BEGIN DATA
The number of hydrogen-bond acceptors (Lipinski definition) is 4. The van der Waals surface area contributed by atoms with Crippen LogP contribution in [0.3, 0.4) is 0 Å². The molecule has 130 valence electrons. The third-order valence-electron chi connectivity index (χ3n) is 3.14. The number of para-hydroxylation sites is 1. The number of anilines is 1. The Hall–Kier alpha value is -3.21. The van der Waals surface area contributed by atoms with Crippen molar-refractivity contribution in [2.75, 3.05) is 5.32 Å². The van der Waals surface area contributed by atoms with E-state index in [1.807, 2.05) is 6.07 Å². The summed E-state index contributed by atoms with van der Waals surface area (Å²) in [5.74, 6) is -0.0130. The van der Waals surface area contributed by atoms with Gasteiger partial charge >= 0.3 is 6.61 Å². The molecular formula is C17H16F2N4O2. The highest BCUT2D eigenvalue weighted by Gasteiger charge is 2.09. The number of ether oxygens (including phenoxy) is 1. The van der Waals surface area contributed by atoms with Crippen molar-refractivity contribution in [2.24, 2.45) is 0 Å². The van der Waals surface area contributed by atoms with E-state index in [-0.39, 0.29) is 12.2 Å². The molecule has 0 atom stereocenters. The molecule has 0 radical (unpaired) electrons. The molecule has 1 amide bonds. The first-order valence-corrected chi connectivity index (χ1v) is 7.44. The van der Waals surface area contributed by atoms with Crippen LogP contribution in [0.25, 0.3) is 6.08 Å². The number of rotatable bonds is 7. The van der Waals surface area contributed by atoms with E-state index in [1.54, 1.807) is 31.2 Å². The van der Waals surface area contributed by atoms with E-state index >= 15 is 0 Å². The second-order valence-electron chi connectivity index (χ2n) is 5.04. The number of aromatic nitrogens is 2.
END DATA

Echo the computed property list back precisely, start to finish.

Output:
The number of hydrogen-bond acceptors (Lipinski definition) is 4. The van der Waals surface area contributed by atoms with Crippen LogP contribution in [0.3, 0.4) is 0 Å². The molecule has 130 valence electrons. The third-order valence-electron chi connectivity index (χ3n) is 3.14. The number of para-hydroxylation sites is 1. The number of anilines is 1. The Hall–Kier alpha value is -3.21. The van der Waals surface area contributed by atoms with Crippen molar-refractivity contribution in [2.75, 3.05) is 5.32 Å². The van der Waals surface area contributed by atoms with E-state index in [1.807, 2.05) is 6.07 Å². The summed E-state index contributed by atoms with van der Waals surface area (Å²) in [5.74, 6) is -0.0130. The van der Waals surface area contributed by atoms with Gasteiger partial charge >= 0.3 is 6.61 Å². The molecular formula is C17H16F2N4O2. The highest BCUT2D eigenvalue weighted by Gasteiger charge is 2.09. The number of ether oxygens (including phenoxy) is 1. The van der Waals surface area contributed by atoms with Crippen molar-refractivity contribution in [2.24, 2.45) is 0 Å². The van der Waals surface area contributed by atoms with E-state index in [-0.39, 0.29) is 12.2 Å². The molecule has 0 atom stereocenters. The molecule has 0 radical (unpaired) electrons. The molecule has 1 amide bonds. The first-order valence-corrected chi connectivity index (χ1v) is 7.44. The van der Waals surface area contributed by atoms with Crippen LogP contribution in [0.25, 0.3) is 6.08 Å². The number of rotatable bonds is 7. The van der Waals surface area contributed by atoms with E-state index in [1.54, 1.807) is 31.2 Å². The van der Waals surface area contributed by atoms with E-state index >= 15 is 0 Å². The second-order valence-electron chi connectivity index (χ2n) is 5.04. The number of aromatic nitrogens is 2.